My daughter’s charmed life and her contact with the service industry
As a White, upper middle class woman, my contact with the service industry provides a constant reminder that the legacy of slavery is inextricably connected to our present-day reality.
I live near a block that houses a supermarket, a nail salon, a hair salon, a laundromat, a dry cleaner, and a deli. I live in a building with a large maintenance staff. Almost all of the employees in the service industries that serve me daily are immigrants and/or people of color.
My daughter is an unknowing participant in this system, an observer of an economy that dictates who has access to which types of jobs. She has become a witness to what I often think of as two parallel worlds.
I had been muddling through the parallel worlds of the service industry and my daughter’s charmed life, knowing that I wanted to make all of this explicit for my race conscious child at some point. But the economics of the workforce felt like a complicated subject for a child’s symphony of “why?”
Then, one day, my then two-year-old daughter and I were walking to the supermarket. She was on my shoulders, and as we walked, we talked about who she would see at the supermarket.
“Would Ezequiel be there? What about Ceclia?” she asked.
“Maybe,” I replied. “I wonder if they are working today.” Out of the blue, and not expecting much of a response, I asked, “Have you ever noticed that all of the people who work in the supermarket speak Spanish, like you?”
Without skipping a beat, my daughter asked, “Why do they all speak Spanish?”
Why? I thought to myself, a little caught off guard. OK, I can answer that.
“Well,” I said, “a lot of people who work in our supermarket are immigrants. That means that they were born in another country and moved here, like Papi. And a lot of times, when immigrants come to a new country and don’t speak English, working in a supermarket is a good opportunity to have a job and make money so they can pay for things like food and an apartment where they can live.” (Of course, what I didn’t touch on is that the jobs available to an immigrant are not always paid well or fairly.)
My daughter, still on my shoulders, listened to this brief explanation until we reached the door of the supermarket. Then, she practically jumped down from my shoulders into a cart. The conversation, for the moment, had ended.
A few weeks later, summer arrived and my daughter became obsessed with water balloons. And I became obsessed with throwing away the popped balloons before filling up another one. At first, my daughter accepted this rule without question and would diligently pick up the broken pieces of latex and run them over to the garbage. As the summer went on, she wised up, noticing that not every child followed the same protocol.
“You have to put the pieces in the garbage before we fill up another one,” I would tell her.
“But they don’t,” she responded, gesturing toward some other children in the playground.
“They have a different rule than we do. Our rule is that we pick up our garbage.”
“Why?” she asked in toddlerese.
“Well,” I explained. “First of all, a bird could try to eat the balloon and it could hurt the bird. And, second, if we don’t pick up our garbage, the people who work in the playground will have to pick it up for us. It is their job to keep the playground clean so children can play here safely, but it isn’t their job to pick up our garbage.”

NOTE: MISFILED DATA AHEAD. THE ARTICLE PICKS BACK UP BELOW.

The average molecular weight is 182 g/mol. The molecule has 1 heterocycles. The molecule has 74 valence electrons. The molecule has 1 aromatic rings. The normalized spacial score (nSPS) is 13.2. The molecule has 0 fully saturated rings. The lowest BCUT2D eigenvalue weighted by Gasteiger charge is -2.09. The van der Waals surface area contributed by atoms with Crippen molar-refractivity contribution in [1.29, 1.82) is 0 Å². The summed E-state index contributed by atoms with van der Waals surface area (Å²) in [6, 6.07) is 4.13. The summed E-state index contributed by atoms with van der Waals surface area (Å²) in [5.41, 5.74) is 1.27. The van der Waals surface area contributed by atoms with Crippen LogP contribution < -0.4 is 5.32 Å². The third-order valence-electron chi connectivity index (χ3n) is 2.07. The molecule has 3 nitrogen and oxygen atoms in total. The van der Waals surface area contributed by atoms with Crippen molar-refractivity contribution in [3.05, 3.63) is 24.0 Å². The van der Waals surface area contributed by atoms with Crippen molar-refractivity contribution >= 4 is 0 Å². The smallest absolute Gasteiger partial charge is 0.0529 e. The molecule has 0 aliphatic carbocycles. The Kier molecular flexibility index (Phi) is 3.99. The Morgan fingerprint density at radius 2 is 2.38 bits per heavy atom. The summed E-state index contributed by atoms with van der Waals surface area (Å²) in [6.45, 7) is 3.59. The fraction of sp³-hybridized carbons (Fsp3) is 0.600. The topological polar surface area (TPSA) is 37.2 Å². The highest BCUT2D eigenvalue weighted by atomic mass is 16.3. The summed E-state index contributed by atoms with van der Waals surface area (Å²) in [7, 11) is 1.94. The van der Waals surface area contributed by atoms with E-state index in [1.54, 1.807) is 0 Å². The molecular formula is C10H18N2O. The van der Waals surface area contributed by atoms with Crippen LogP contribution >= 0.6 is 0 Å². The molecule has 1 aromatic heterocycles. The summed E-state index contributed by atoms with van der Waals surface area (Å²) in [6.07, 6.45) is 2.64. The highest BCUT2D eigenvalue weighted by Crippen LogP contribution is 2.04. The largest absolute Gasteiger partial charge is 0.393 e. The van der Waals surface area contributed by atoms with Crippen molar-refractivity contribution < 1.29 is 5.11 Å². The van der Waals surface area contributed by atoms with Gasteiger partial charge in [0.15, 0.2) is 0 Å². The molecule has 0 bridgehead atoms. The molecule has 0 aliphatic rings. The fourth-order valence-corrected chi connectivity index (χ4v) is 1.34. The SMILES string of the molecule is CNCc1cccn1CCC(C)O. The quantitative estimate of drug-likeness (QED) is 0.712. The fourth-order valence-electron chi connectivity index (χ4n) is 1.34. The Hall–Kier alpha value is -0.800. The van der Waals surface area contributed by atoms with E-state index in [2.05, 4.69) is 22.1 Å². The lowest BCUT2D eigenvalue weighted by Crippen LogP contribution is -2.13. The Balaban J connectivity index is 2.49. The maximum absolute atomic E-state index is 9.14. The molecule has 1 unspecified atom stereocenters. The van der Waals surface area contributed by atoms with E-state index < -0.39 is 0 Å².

Following this episode, I would point out the Parks Department employees when I saw them in the playground, almost all of whom are people of color. “We should thank them for keeping the playground clean so children can play in it.” My daughter would obligingly run up to the park employees and call out, “Thank you!”
For now, I want my daughter to value all types of work—as well as the people who do the work. I want her to know the people who “serve” her by name and I want her to respect them.
As she gets older, I want her to understand her role in these parallel (and intersecting) worlds. I want her to be able to acknowledge her privilege as a White Latina as well as her class privilege and to understand that not everyone started from the same point with the same opportunities.
If you happen to employ a nanny or babysitter to care for your children, click here for a related resource: Hand in Hand: The Domestic Employers Network, an organization that supports employers to improve their employment practices, and to collaborate with workers to change cultural norms and public policies that bring dignity and respect to domestic workers. In addition to on-line resources and workshops across New York City and the Bay Area, CA, Hand in Hand has partnered with Care.com and the National Domestic Workers Alliance to promote the Fair Care Pledge which outlines three quick ways that you can become a fair employer today.
Also, click here for some tips re: holiday tipping for the janitors, babysitters, and others in your life.
Sachi Feris is a blogger at Raising Race Conscious Children, an online a resource to support adults who are trying to talk about race with young children. Sachi also co-facilitates interactive workshops/webinars and small group workshop series on how to talk about race with young children. Sachi currently teaches Spanish to Kindergarten and 1st grade at an independent school in Brooklyn. Sachi identifies as White and is a mother to a three-year-old daughter and newborn son.